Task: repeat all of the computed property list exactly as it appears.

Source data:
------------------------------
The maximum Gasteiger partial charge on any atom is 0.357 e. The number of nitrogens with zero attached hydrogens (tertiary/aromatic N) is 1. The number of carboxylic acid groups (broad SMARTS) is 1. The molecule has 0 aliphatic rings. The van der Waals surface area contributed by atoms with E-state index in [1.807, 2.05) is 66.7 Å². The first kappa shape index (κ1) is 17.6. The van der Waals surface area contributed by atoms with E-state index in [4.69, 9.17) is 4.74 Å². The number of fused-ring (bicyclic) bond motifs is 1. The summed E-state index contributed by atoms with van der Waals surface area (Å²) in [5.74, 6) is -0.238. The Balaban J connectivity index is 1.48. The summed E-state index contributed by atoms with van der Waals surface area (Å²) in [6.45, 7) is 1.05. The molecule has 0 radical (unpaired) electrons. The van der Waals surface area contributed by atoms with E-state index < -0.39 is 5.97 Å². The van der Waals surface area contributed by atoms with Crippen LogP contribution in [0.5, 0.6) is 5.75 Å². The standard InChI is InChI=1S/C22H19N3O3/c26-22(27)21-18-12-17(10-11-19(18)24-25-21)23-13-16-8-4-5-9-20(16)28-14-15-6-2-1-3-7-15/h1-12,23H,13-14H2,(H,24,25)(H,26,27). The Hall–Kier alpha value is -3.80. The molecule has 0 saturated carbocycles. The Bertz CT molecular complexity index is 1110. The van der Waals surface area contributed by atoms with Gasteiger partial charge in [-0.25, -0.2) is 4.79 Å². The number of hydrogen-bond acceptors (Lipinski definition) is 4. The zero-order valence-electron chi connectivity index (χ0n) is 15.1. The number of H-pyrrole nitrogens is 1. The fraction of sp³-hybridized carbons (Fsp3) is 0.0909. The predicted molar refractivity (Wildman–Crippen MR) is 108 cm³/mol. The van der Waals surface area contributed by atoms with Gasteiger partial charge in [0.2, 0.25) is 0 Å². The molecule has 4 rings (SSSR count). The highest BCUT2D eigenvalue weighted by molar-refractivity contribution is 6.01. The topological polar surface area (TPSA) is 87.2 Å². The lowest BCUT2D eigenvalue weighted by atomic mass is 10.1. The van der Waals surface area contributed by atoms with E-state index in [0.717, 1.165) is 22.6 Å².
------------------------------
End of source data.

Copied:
The maximum Gasteiger partial charge on any atom is 0.357 e. The number of nitrogens with zero attached hydrogens (tertiary/aromatic N) is 1. The number of carboxylic acid groups (broad SMARTS) is 1. The molecule has 0 aliphatic rings. The van der Waals surface area contributed by atoms with E-state index in [1.807, 2.05) is 66.7 Å². The first kappa shape index (κ1) is 17.6. The van der Waals surface area contributed by atoms with E-state index in [4.69, 9.17) is 4.74 Å². The number of fused-ring (bicyclic) bond motifs is 1. The summed E-state index contributed by atoms with van der Waals surface area (Å²) in [5.74, 6) is -0.238. The Balaban J connectivity index is 1.48. The summed E-state index contributed by atoms with van der Waals surface area (Å²) in [6.45, 7) is 1.05. The molecule has 0 radical (unpaired) electrons. The van der Waals surface area contributed by atoms with E-state index < -0.39 is 5.97 Å². The van der Waals surface area contributed by atoms with Crippen LogP contribution in [0.5, 0.6) is 5.75 Å². The standard InChI is InChI=1S/C22H19N3O3/c26-22(27)21-18-12-17(10-11-19(18)24-25-21)23-13-16-8-4-5-9-20(16)28-14-15-6-2-1-3-7-15/h1-12,23H,13-14H2,(H,24,25)(H,26,27). The Hall–Kier alpha value is -3.80. The molecule has 0 saturated carbocycles. The Bertz CT molecular complexity index is 1110. The van der Waals surface area contributed by atoms with Gasteiger partial charge in [-0.25, -0.2) is 4.79 Å². The number of hydrogen-bond acceptors (Lipinski definition) is 4. The zero-order valence-electron chi connectivity index (χ0n) is 15.1. The number of H-pyrrole nitrogens is 1. The fraction of sp³-hybridized carbons (Fsp3) is 0.0909. The predicted molar refractivity (Wildman–Crippen MR) is 108 cm³/mol. The van der Waals surface area contributed by atoms with Gasteiger partial charge in [0.2, 0.25) is 0 Å². The molecule has 4 rings (SSSR count). The highest BCUT2D eigenvalue weighted by molar-refractivity contribution is 6.01. The topological polar surface area (TPSA) is 87.2 Å². The lowest BCUT2D eigenvalue weighted by atomic mass is 10.1. The van der Waals surface area contributed by atoms with E-state index in [0.717, 1.165) is 22.6 Å².